When she lost her job about six months ago amid Brazil’s worst economic crisis in decades, Miranda had no choice but to move to an abandoned building where several hundred people were already living. All of her possessions — a bed, a fridge, a stove and some clothes — have been jammed into a small room that like all the others in the building has windows with no glass. Residents bathe in large garbage cans filled with water and do their best to live with the stench of mountains of trash and rummaging pigs in the center of the building.
“I want to leave here, but there is nowhere to go,” said Miranda, 28, dressed in a bikini top, shorts and sandals to deal with the heat. “I’m applying for jobs and did two interviews. So far, nothing.”
Between 2004 and 2014, tens of millions of Brazilians emerged from poverty and the country was often cited as an example for the world. High prices for the country’s raw materials and newly developed oil resources helped finance social welfare programs that put money into the pockets of the poorest.
But that trend has been reversed over the last two years due to the deepest recession in Brazil’s history and cuts to the subsidy programs, raising the specter that this continent-sized nation has lost its way in addressing wide inequalities that go back to colonial times.
“Many people who had risen out of poverty, and even those who had risen into the middle class, have fallen back,” said Monica de Bolle, a senior fellow at the Washington-based Peterson Institute for International Economics.
The World Bank estimates about 28.6 million Brazilians moved out of poverty between 2004 and 2014. But the bank estimates that from the start of 2016 to the end of this year, 2.5 million to 3.6 million will have fallen back below the poverty line of 140 Brazilian reais per month, about $44 at current exchange rates.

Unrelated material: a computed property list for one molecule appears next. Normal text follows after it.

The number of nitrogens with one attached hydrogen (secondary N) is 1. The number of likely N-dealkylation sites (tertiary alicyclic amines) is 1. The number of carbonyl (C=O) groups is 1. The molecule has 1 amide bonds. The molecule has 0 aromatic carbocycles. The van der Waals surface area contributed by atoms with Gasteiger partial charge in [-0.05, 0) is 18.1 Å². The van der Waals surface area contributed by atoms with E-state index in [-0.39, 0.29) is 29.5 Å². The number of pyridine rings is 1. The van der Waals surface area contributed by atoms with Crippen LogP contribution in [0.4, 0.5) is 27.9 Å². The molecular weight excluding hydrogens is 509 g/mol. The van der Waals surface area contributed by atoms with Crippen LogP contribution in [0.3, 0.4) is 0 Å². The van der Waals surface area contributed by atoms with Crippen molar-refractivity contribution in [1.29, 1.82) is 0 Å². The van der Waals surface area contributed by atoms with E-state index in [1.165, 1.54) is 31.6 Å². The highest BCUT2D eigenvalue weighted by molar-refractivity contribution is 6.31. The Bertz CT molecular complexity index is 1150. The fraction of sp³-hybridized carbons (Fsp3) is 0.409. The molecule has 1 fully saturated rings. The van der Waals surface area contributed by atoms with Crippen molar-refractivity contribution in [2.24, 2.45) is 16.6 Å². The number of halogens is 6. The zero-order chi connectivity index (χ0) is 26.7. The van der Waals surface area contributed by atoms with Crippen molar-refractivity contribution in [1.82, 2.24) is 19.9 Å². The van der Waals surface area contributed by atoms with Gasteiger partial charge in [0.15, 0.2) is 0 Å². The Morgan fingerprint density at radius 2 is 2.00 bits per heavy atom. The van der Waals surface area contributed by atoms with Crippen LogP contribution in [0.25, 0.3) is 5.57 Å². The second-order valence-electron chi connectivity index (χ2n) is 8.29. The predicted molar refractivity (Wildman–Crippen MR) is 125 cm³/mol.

Those figures are likely underestimates, de Bolle said, and they don’t capture the fact that many lower-middle class Brazilians who gained ground during the boom years have since slid back closer to poverty.
Read more at The Associated Press News Archive.
The Supreme Court does not compute. Or at least some of its members would rather not. The justices, the most powerful jurists in the land, seem to have a reluctance — even an allergy — to taking math and statistics seriously.
For decades, the court has struggled with quantitative evidence of all kinds in a wide variety of cases. Sometimes justices ignore this evidence. Sometimes they misinterpret it. And sometimes they cast it aside in order to hold on to more traditional legal arguments. (And, yes, sometimes they also listen to the numbers.) Yet the world itself is becoming more computationally driven, and some of those computations will need to be adjudicated before long. Some major artificial intelligence case will likely come across the court’s desk in the next decade, for example. By voicing an unwillingness to engage with data-driven empiricism, justices — and thus the court — are at risk of making decisions without fully grappling with the evidence.
This problem was on full display earlier this month, when the Supreme Court heard arguments in Gill v. Whitford, a case that will determine the future of partisan gerrymandering — and the contours of American democracy along with it. As my colleague Galen Druke has reported, the case hinges on math: Is there a way to measure a map’s partisan bias and to create a standard for when a gerrymandered map infringes on voters’ rights?
The metric at the heart of the Wisconsin case is called the efficiency gap. To calculate it, you take the difference between each party’s “wasted” votes — votes for losing candidates and votes for winning candidates beyond what the candidate needed to win — and divide that by the total number of votes cast. It’s mathematical, yes, but quite simple, and aims to measure the extent of partisan gerrymandering.
Four of the eight justices who regularly speak during oral arguments1 voiced anxiety about using calculations to answer questions about bias and partisanship. Some said the math was unwieldy, complicated, and newfangled. One justice called it “baloney” and argued that the difficulty the public would have in understanding the test would ultimately erode the legitimacy of the court.